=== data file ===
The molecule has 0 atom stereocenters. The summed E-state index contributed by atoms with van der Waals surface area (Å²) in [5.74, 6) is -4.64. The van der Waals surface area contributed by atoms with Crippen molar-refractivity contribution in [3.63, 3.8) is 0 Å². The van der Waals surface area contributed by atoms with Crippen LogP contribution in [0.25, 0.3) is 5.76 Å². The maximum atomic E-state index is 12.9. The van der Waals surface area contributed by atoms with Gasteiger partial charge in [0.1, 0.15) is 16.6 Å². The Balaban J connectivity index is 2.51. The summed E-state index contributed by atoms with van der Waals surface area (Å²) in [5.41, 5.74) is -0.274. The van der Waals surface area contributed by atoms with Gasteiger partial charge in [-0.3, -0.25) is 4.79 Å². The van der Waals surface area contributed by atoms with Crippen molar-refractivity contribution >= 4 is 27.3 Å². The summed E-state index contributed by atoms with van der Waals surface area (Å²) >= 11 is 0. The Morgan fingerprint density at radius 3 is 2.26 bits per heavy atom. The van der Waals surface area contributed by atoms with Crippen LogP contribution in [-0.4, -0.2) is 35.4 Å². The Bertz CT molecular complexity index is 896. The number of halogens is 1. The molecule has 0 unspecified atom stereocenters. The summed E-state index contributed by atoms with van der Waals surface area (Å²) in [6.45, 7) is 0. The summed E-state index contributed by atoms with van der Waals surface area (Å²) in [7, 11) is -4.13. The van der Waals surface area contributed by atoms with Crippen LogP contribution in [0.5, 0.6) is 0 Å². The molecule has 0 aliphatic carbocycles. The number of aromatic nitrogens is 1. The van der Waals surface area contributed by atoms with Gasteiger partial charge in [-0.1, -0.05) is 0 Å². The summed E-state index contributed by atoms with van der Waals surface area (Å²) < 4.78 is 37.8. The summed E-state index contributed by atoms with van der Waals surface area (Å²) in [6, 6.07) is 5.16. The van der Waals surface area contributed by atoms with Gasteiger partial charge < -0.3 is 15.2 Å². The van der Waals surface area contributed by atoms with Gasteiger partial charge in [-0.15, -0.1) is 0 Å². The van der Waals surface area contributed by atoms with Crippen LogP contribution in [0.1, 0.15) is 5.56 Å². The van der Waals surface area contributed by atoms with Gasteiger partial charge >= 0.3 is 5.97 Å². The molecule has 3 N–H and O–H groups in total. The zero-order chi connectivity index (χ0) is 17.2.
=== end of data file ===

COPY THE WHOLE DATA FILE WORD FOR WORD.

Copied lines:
The molecule has 0 atom stereocenters. The summed E-state index contributed by atoms with van der Waals surface area (Å²) in [5.74, 6) is -4.64. The van der Waals surface area contributed by atoms with Crippen molar-refractivity contribution in [3.63, 3.8) is 0 Å². The van der Waals surface area contributed by atoms with Crippen LogP contribution in [0.25, 0.3) is 5.76 Å². The maximum atomic E-state index is 12.9. The van der Waals surface area contributed by atoms with Gasteiger partial charge in [0.1, 0.15) is 16.6 Å². The Balaban J connectivity index is 2.51. The summed E-state index contributed by atoms with van der Waals surface area (Å²) in [5.41, 5.74) is -0.274. The van der Waals surface area contributed by atoms with Gasteiger partial charge in [-0.3, -0.25) is 4.79 Å². The van der Waals surface area contributed by atoms with Crippen molar-refractivity contribution >= 4 is 27.3 Å². The summed E-state index contributed by atoms with van der Waals surface area (Å²) >= 11 is 0. The Morgan fingerprint density at radius 3 is 2.26 bits per heavy atom. The van der Waals surface area contributed by atoms with Crippen LogP contribution in [-0.4, -0.2) is 35.4 Å². The Bertz CT molecular complexity index is 896. The number of halogens is 1. The molecule has 0 unspecified atom stereocenters. The summed E-state index contributed by atoms with van der Waals surface area (Å²) in [6.45, 7) is 0. The summed E-state index contributed by atoms with van der Waals surface area (Å²) in [7, 11) is -4.13. The van der Waals surface area contributed by atoms with Crippen LogP contribution in [0.5, 0.6) is 0 Å². The molecule has 0 aliphatic carbocycles. The number of aromatic nitrogens is 1. The van der Waals surface area contributed by atoms with Gasteiger partial charge in [-0.1, -0.05) is 0 Å². The summed E-state index contributed by atoms with van der Waals surface area (Å²) < 4.78 is 37.8. The summed E-state index contributed by atoms with van der Waals surface area (Å²) in [6, 6.07) is 5.16. The van der Waals surface area contributed by atoms with Gasteiger partial charge < -0.3 is 15.2 Å². The van der Waals surface area contributed by atoms with Gasteiger partial charge in [-0.15, -0.1) is 0 Å². The van der Waals surface area contributed by atoms with Crippen LogP contribution in [0.1, 0.15) is 5.56 Å². The van der Waals surface area contributed by atoms with Gasteiger partial charge >= 0.3 is 5.97 Å². The molecule has 3 N–H and O–H groups in total. The zero-order chi connectivity index (χ0) is 17.2.